You can find a thread starting with Dowland and making its way to contemporary singer songwriters. Early Bob Dylan, Leonard Cohen, Joan Baez and others, especially from England, Canada and the U.S. come to mind. Although I have not found any information in my research that focuses on John Dowland as a vocalist. He is mainly seen as an exceptionally talented lute player and composer of lute songs. He is seen as a man obsessed with his tears, his rejection of the Elizabethan court and other slights he experienced during his lifetime. He did enjoy renown during his lifetime and was one of the most famous lute song composers in Renaissance Europe.
Some of his most famous songs include, In Darkness Let Me Dwell, Come Heavy Sleep, Come Again, Flow My Tears and various songs with Lachrimae in the title. On the four recordings that I listened to when considering penning this article, I ran into the lively Fine Knacks for Ladies 3 times, Come Again (probably my favorite melody), 3 times, Come Heavy Sleep 2 times with Sting and the Dowland Project (John Potter, Stephen Stubbs, John Surman, Maya Homburger and Barry Guy), performing basically the same repertoire, although the end results differing like night and day.
Contemporary Recordings of John Dowland’s Repertoire:
The first recording I listened to, the ECM New Series In Darknesse Let Me Dwell featuring, John Potter (Hilliard Ensemble) on vocals, Stephen Stubbs on lute, adds an extra dimension with double bass (Barry Guy), baroque violin (Maya Homburger) and bass clarinet and soprano saxophone (John Surman). On this recording, Early Music players and jazz musicians create an ambient or atmospheric setting for Dowland’s melodies. Surprisingly even with the saxophone sometimes taking up the melodic lines, this music feels like renaissance music.
Potter’s well-executed tenor vocals capture every nuance of Dowland’s text. The vocals are as flawless as that of a boy’s church choir, hovering in the atmospheric realm and often heavily ornamented. Stephen Stubb’s lute playing shimmers amongst Maya Homburger’s baroque violin (the baroque violin did not exist yet in Dowland’s day), Barry Guy’s bass adds warmth and John Surman’s saxophone takes on various roles, from carrying a melodic line to supporting the vocalist.
This recording is unconventional by Early Music standards, but it is not unusual for musicians to reinterpret Dowland’s repertoire. Musicians existing in Dowland’s time also interpreted this repertoire to fit the occasion. John Potter comments on this ensemble’s translation of Dowland’s lute songs.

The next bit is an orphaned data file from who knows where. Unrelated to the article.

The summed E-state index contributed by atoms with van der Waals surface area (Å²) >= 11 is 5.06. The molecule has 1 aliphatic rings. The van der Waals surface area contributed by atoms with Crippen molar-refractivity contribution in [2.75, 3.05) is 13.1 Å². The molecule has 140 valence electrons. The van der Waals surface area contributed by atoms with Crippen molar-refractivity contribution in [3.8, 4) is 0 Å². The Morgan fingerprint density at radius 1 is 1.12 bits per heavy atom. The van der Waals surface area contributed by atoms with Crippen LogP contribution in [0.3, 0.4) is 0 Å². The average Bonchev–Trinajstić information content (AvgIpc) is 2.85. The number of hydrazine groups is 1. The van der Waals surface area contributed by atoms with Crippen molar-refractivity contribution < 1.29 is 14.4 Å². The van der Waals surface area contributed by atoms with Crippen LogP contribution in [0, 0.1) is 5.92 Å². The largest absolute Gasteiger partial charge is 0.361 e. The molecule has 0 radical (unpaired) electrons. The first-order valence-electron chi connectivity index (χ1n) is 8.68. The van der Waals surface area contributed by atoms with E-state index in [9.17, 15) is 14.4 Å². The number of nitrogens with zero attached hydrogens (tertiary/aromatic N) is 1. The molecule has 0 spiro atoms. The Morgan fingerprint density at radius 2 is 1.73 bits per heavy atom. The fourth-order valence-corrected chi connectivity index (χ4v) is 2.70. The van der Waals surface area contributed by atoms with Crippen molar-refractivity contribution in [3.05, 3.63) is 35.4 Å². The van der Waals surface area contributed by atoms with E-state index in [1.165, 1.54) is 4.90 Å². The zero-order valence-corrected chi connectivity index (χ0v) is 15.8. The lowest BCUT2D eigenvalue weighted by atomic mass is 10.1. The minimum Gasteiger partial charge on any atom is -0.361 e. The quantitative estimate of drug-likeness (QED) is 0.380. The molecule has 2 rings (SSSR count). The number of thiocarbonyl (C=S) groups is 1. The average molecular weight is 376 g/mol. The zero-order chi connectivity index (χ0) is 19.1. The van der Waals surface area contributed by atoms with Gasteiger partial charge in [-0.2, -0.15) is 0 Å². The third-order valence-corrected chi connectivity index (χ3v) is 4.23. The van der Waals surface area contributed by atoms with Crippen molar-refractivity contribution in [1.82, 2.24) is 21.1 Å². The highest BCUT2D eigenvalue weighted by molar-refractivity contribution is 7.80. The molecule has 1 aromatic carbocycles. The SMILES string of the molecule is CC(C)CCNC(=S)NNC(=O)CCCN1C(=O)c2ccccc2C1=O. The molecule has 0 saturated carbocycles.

“In these recordings we have tried to reclaim Dowland’s music for ourselves, to engage with Dowland not as an abstraction to be exhumed or reconstructed, but as a fellow musician who clearly thought about music in a similar way to us, and who would have heard his music performed in many different ways as the contemporary music of our time. There is a historical parallel. The seeds of a new and largely improvised music which were sown in Dowland’s own day came fully into flower a generation or so after his death. Musicians took his scores, stripped them to their essentials and re-negotiated the music with the long-dead composer. That’s what we do here.” (liner notes, In Darknesse Let Me Dwell).
I also listened to 2 older collections of madrigal songs (and lute songs) from the 1980’s. The King’s Singers collection of English madrigals, All At Once Well Met, includes 3 Dowland lute songs which is ensconced with madrigal songs of his English peers. On this recording, we hear multiple male voices (polyphony), accompanied by lute (lute appears only on the Dowland tracks).
Similar to John Potter from the ECM recording, we hear bel canto (beautiful voice). The vocalists present us with the type of music we would expect to hear at a formal gathering or small ensemble concert given in a church or intimate setting. This recording makes Dowland’s melancholy palpable for the average listener. And it is doubtful that anyone listening to it will be dabbing at cathartic tears.
The 1986 recording, Time Stands Still, featuring Emma Kirkby on vocals and Anthony Rooley on lute also includes Dowland’s English contemporaries. Again, we have a chamber recording with bel canto vocals and stunning lute playing. This is a thematic recording which reflects on the despair of the Elizabethan era, at least in the liner notes. Kirkby’s immaculate vocals explore pathos and livelier sentiments.
This recording and also the King’s Singers recording successfully place Dowland’s repertoire in context with his contemporaries, who also sang about melancholic topics. Many of his contemporaries performed madrigal songs (unaccompanied polyphony exploring secular themes). You will often find lute songs by contemporary Robert Johnson along with Dowland’s repertoire. Sting includes one Johnson lute song on his CD.